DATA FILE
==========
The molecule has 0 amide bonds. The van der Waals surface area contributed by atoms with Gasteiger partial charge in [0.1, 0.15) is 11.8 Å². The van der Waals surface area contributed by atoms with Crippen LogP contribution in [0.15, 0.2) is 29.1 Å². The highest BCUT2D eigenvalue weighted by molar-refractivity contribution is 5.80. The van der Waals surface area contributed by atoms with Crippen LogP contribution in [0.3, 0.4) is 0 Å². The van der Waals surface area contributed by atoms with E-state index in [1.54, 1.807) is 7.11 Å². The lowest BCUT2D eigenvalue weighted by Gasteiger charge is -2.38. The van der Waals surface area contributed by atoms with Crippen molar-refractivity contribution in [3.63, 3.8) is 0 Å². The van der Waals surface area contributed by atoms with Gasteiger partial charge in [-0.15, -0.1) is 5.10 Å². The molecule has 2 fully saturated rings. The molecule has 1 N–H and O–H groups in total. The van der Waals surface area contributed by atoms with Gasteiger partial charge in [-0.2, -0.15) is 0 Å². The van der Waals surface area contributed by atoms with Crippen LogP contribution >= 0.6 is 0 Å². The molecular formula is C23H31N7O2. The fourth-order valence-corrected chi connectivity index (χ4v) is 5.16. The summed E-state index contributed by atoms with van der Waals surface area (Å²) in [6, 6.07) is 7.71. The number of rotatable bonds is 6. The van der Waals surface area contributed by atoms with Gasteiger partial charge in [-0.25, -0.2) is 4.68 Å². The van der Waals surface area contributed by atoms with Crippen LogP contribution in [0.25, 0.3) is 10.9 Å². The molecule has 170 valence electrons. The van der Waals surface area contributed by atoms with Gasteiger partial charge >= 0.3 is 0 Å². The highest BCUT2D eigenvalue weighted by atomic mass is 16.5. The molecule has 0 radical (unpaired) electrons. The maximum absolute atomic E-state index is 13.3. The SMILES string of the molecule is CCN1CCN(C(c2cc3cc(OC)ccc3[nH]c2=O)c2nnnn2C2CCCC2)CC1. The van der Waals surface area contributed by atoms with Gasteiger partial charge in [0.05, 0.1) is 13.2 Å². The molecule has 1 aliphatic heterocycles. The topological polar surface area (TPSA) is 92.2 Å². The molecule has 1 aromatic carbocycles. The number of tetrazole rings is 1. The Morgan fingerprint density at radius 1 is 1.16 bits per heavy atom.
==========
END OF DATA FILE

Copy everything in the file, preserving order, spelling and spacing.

The molecule has 0 amide bonds. The van der Waals surface area contributed by atoms with Gasteiger partial charge in [0.1, 0.15) is 11.8 Å². The van der Waals surface area contributed by atoms with Crippen LogP contribution in [0.15, 0.2) is 29.1 Å². The highest BCUT2D eigenvalue weighted by molar-refractivity contribution is 5.80. The van der Waals surface area contributed by atoms with Crippen LogP contribution in [0.3, 0.4) is 0 Å². The van der Waals surface area contributed by atoms with E-state index in [1.54, 1.807) is 7.11 Å². The lowest BCUT2D eigenvalue weighted by Gasteiger charge is -2.38. The van der Waals surface area contributed by atoms with Crippen molar-refractivity contribution in [3.63, 3.8) is 0 Å². The van der Waals surface area contributed by atoms with Gasteiger partial charge in [-0.15, -0.1) is 5.10 Å². The molecule has 2 fully saturated rings. The molecule has 1 N–H and O–H groups in total. The van der Waals surface area contributed by atoms with Gasteiger partial charge in [-0.2, -0.15) is 0 Å². The van der Waals surface area contributed by atoms with Crippen LogP contribution >= 0.6 is 0 Å². The molecular formula is C23H31N7O2. The fourth-order valence-corrected chi connectivity index (χ4v) is 5.16. The summed E-state index contributed by atoms with van der Waals surface area (Å²) in [6, 6.07) is 7.71. The number of rotatable bonds is 6. The van der Waals surface area contributed by atoms with Gasteiger partial charge in [-0.25, -0.2) is 4.68 Å². The van der Waals surface area contributed by atoms with Crippen LogP contribution in [0.25, 0.3) is 10.9 Å². The molecule has 170 valence electrons. The van der Waals surface area contributed by atoms with Gasteiger partial charge >= 0.3 is 0 Å². The highest BCUT2D eigenvalue weighted by atomic mass is 16.5. The molecule has 0 radical (unpaired) electrons. The maximum absolute atomic E-state index is 13.3. The SMILES string of the molecule is CCN1CCN(C(c2cc3cc(OC)ccc3[nH]c2=O)c2nnnn2C2CCCC2)CC1. The van der Waals surface area contributed by atoms with Gasteiger partial charge in [0.05, 0.1) is 13.2 Å². The molecule has 1 aliphatic heterocycles. The topological polar surface area (TPSA) is 92.2 Å². The molecule has 1 aromatic carbocycles. The number of tetrazole rings is 1. The Morgan fingerprint density at radius 1 is 1.16 bits per heavy atom.